Kansas Teachers Union Bill Could Overhaul Collective Bargaining For State Educators

'Extreme' Kansas Union Bill Set For Quick Hearing

WASHINGTON -- Kansas lawmakers are set to hold a hearing Tuesday afternoon on a bill that could dramatically overhaul collective bargaining for teachers, just days after the bill was introduced.

The state House Commerce, Labor and Economic Development Committee is slated to take up legislation that would change the collective bargaining rights for teachers in the state, which already has right-to-work laws. Under the terms of the legislation, teachers could negotiate contracts individually with local school districts, while other issues would be deemed non-negotiable, including classroom time, class size and evaluation practices.

"Everyone should have the right to negotiate the terms of their employment," state Rep. J.R. Claeys (R-Salina), who supports the bill, told The Huffington Post.

Claeys stressed that the legislation, which was introduced by the committee late Thursday, would allow local school districts greater "flexibility" in negotiating contracts. He said the proposal would allow for school board members to set certain terms of employment, including the number and length of class periods that teachers can teach.

"These are items that should be the responsibility of the employer," Claeys said.

The Kansas National Education Association is mobilizing an attempt to block the bill, which is likely to be approved by the Republican-dominated commerce committee. KNEA lobbyist Mark Desetti described the bill as "extreme" and noted that the bill would likely cause chaos for school districts.

Currently five states ban collective bargaining by teachers, while last year a court struck down Wisconsin's law.

Desetti said under the current right-to-work laws, teachers who do not belong to a union are still covered under the terms of the contract negotiated by the largest collective bargaining unit in the school system. Under the terms of the pending legislation, they would be able to negotiate directly with school districts.

"Schools will be a mess," Desetti said.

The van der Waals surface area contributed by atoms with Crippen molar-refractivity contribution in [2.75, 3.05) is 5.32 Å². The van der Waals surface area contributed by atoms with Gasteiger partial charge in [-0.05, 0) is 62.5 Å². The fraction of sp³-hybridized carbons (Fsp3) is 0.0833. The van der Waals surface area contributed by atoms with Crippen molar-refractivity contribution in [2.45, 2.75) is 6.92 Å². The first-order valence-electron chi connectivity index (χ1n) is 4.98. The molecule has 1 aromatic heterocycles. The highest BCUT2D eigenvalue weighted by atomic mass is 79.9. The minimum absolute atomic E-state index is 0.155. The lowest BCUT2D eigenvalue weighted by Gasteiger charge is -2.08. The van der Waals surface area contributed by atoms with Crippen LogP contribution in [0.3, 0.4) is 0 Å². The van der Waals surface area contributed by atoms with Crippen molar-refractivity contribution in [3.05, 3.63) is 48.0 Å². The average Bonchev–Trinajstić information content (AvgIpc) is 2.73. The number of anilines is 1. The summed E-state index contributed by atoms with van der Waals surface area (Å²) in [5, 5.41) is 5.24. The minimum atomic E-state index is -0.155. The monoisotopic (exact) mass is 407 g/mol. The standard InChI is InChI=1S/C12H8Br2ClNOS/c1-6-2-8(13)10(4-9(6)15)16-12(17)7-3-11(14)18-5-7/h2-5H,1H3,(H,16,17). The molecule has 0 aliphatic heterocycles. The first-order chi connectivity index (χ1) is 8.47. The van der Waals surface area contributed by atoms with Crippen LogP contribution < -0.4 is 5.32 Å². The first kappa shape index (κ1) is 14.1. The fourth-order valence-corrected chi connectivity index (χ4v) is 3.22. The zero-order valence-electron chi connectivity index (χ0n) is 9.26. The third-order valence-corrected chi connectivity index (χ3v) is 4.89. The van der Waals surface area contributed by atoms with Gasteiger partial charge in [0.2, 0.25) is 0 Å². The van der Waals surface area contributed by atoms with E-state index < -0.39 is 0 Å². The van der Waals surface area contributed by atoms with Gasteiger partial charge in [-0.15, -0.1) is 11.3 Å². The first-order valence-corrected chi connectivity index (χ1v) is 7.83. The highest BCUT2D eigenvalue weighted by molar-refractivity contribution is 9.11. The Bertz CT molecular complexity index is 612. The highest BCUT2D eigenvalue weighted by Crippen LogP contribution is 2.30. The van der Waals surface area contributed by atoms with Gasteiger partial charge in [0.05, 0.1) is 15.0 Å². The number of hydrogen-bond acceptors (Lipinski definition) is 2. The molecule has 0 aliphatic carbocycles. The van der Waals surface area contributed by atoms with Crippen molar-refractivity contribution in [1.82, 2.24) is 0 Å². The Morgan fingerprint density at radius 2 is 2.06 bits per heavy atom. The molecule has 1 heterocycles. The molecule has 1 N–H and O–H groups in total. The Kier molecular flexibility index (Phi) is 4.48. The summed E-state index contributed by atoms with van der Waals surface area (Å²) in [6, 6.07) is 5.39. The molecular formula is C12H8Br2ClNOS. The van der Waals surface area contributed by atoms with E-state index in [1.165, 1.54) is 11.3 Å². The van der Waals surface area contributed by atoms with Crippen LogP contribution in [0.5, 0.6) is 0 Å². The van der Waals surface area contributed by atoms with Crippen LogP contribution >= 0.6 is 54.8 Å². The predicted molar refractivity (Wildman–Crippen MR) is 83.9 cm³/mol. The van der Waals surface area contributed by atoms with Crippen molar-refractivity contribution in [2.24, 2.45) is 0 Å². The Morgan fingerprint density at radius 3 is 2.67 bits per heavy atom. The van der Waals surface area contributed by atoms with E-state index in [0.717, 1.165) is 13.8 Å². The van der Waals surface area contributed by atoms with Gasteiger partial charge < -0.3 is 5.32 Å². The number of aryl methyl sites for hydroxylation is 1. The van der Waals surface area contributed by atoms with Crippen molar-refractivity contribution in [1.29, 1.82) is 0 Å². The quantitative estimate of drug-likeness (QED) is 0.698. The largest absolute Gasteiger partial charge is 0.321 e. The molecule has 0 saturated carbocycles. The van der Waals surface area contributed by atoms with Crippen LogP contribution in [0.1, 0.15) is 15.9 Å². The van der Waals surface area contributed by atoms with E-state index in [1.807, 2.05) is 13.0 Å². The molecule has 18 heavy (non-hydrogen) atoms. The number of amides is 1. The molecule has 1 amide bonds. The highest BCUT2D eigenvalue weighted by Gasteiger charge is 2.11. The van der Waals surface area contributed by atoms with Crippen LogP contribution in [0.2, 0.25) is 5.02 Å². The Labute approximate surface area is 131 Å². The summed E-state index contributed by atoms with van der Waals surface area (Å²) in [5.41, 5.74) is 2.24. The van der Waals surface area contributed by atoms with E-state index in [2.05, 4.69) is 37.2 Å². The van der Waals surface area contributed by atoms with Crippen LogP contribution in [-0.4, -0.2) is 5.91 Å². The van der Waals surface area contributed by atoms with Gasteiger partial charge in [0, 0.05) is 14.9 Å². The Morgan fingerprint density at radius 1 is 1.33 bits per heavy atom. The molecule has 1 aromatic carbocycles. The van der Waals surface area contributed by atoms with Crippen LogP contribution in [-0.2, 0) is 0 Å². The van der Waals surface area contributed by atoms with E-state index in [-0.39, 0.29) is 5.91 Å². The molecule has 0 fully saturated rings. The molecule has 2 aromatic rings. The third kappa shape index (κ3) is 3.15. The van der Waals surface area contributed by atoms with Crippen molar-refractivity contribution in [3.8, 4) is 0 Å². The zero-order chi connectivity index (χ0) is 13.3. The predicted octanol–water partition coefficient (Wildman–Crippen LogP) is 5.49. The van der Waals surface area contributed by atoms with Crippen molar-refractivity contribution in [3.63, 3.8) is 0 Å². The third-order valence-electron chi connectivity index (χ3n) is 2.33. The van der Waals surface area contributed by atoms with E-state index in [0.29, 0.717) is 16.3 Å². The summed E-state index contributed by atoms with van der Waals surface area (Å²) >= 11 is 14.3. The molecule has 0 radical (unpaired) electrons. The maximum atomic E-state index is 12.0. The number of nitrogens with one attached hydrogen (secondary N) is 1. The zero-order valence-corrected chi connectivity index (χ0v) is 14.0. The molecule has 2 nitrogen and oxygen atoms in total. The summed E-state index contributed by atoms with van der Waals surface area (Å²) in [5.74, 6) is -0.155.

Desetti said under the KNEA's reading of the legislation, the bill would more strictly limit what can be negotiated. Current laws allow school boards and local unions to add items to the negotiating list, but the bill would prohibit any additions. With class size not on the list, he expressed concern that teachers will be shut out of such decisions.

"What this bill does is, it takes teachers out of discussions on what is best for kids," he said.

Desetti also criticized the speed with which the bill has moved from introduction to committee hearing. The commerce committee has quickly tackled a series of bills opposed by labor unions, including legislation passed last week that a lobbyist for the Kansas Chamber of Commerce said would help "get rid of" public employee unions.

With conservative Republicans firmly entrenched in the state House and Senate following the 2012 election, and Gov. Sam Brownback (R) leading the conservative Republican faction, a series of right-wing bills have been introduced and passed committees in quick succession.

"I've never seen bills go through the Kansas legislature this quick in my life," Desetti said.

State Rep. Brandon Whipple (D-Wichita) voiced similar concerns last week.

The evaluation section of the teachers union bill is emerging as a point of contention between Republicans and the KNEA, with Claeys questioning why teachers should be able to negotiate the terms of their evaluations, which is not open to other employees in the state. Desetti said that the current practice only places the methods of evaluation on the table, but that school districts retain the right to handle the details of individual evaluations. Desetti noted that the union and school districts are working with the state Department of Education to draft new evaluation guidelines, and that the legislation would kill the effort.

Desetti expressed concern over the long-term legal consequences of the bill and its possible impact on the labor movement in the state.

"We'll be in litigation for years," Desetti said. "This sets back labor relations in the teaching profession 40 to 50 years."

Claeys disagreed.

"We're a right-to-work state," he said. "This is in line with our values. We allow for individuals to make these choices on their own."

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